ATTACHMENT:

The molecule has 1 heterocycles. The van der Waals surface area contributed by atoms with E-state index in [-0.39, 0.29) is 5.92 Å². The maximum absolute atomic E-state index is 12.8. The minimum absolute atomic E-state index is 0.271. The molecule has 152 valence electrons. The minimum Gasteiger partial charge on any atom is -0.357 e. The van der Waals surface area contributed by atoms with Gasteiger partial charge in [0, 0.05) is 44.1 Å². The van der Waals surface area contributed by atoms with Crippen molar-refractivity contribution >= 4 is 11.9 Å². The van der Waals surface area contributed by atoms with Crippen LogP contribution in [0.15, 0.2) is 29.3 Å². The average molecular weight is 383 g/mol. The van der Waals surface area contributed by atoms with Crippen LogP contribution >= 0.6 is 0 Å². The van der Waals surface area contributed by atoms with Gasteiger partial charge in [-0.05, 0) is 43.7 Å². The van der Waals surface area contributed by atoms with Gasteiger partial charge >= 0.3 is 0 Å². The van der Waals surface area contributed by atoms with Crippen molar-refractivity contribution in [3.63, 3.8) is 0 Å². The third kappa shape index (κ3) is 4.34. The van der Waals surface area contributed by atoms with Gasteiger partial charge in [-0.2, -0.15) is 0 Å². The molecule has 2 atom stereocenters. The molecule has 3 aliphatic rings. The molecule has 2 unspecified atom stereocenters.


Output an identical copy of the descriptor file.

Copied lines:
The molecule has 1 heterocycles. The van der Waals surface area contributed by atoms with E-state index in [-0.39, 0.29) is 5.92 Å². The maximum absolute atomic E-state index is 12.8. The minimum absolute atomic E-state index is 0.271. The molecule has 152 valence electrons. The minimum Gasteiger partial charge on any atom is -0.357 e. The van der Waals surface area contributed by atoms with Gasteiger partial charge in [0, 0.05) is 44.1 Å². The van der Waals surface area contributed by atoms with Crippen molar-refractivity contribution >= 4 is 11.9 Å². The van der Waals surface area contributed by atoms with Crippen LogP contribution in [0.15, 0.2) is 29.3 Å². The average molecular weight is 383 g/mol. The van der Waals surface area contributed by atoms with Crippen LogP contribution >= 0.6 is 0 Å². The van der Waals surface area contributed by atoms with Gasteiger partial charge in [-0.05, 0) is 43.7 Å². The van der Waals surface area contributed by atoms with Gasteiger partial charge >= 0.3 is 0 Å². The van der Waals surface area contributed by atoms with Crippen molar-refractivity contribution in [3.63, 3.8) is 0 Å². The third kappa shape index (κ3) is 4.34. The van der Waals surface area contributed by atoms with Gasteiger partial charge in [-0.2, -0.15) is 0 Å². The molecule has 2 atom stereocenters. The molecule has 3 aliphatic rings. The molecule has 2 unspecified atom stereocenters.